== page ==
That’s how we have consistent outcomes, and 88 percent of kids living at home two years later. Most of our staff frontline are kids! They’re 22 to 30. These are complex mental health issues. They need guidance and supervision, and they might not have clinical expertise.
What makes you certain that YV is using these drugs on as few kids as possible?
Our programs range from in-home prevention services to intensive residential treatment and the severity of the children’s mental and behavioral health issues vary. No matter what the program, there is a detailed process and procedure for frequent reviews of every child’s health and well-being and that includes monitoring prescribed medications. Some children need medication to address mental health issues, but we carefully monitor what medications are prescribed and that they are medically necessary.
The Blue Meridian group has already committed $36 million to help expand your Lifeset model, which links transition-aged youth with specialists who help them prepare for adulthood. What has the experience been like of participating in this “big bet” philanthropy?
It’s been overwhelming, and remarkable. It’s given us, I’ll say, a level of enthusiasm and new life we never knew existed out there. When you don’t have the resources, that’s painful.
We’re very grateful for the big vision. I couldn’t have imagined thinking of that level of support.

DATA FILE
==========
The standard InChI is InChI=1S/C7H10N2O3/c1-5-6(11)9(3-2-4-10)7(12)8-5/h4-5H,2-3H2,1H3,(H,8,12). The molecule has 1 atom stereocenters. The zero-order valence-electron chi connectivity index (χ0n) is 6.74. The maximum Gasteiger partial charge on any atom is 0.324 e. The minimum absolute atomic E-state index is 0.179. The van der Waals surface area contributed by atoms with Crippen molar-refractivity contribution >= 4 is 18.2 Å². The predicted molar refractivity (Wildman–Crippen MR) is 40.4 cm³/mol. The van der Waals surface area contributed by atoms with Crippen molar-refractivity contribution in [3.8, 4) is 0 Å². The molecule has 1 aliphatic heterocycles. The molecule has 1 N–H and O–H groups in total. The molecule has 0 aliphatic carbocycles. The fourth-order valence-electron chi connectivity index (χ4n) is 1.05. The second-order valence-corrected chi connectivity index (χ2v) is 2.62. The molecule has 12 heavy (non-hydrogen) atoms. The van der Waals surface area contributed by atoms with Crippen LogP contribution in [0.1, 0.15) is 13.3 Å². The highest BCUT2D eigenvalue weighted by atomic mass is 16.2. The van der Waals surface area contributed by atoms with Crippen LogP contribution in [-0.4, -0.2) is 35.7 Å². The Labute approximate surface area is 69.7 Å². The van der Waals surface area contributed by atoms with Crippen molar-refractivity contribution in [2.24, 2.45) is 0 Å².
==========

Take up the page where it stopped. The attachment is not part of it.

Is there one person who is assigned just to handle that aspect of the organization now?
We took one of our top staff members – Jessica Foster [chief strategy officer], went to Brown then Wharton, has been with us for 10 or 12 years – and put her in that role five years ago. And she’s slowly built a department.
You campaigned hard for Family First Act. What’s your take on the yearlong leadup and first few months of the law? Are you surprised at how many states took a delay?
No, not at all. It’s a great piece of legislation, I’m excited. When you’re changing a system dramatically, especially a change involving the whole country, that takes time.
States are learning along the way. All of us in the field would rather they take time, not rush through it. I applaud [U.S. Children’s Bureau Associate Commissioner] Jerry Milner and his staff, they also have done a lot to improve the legislation.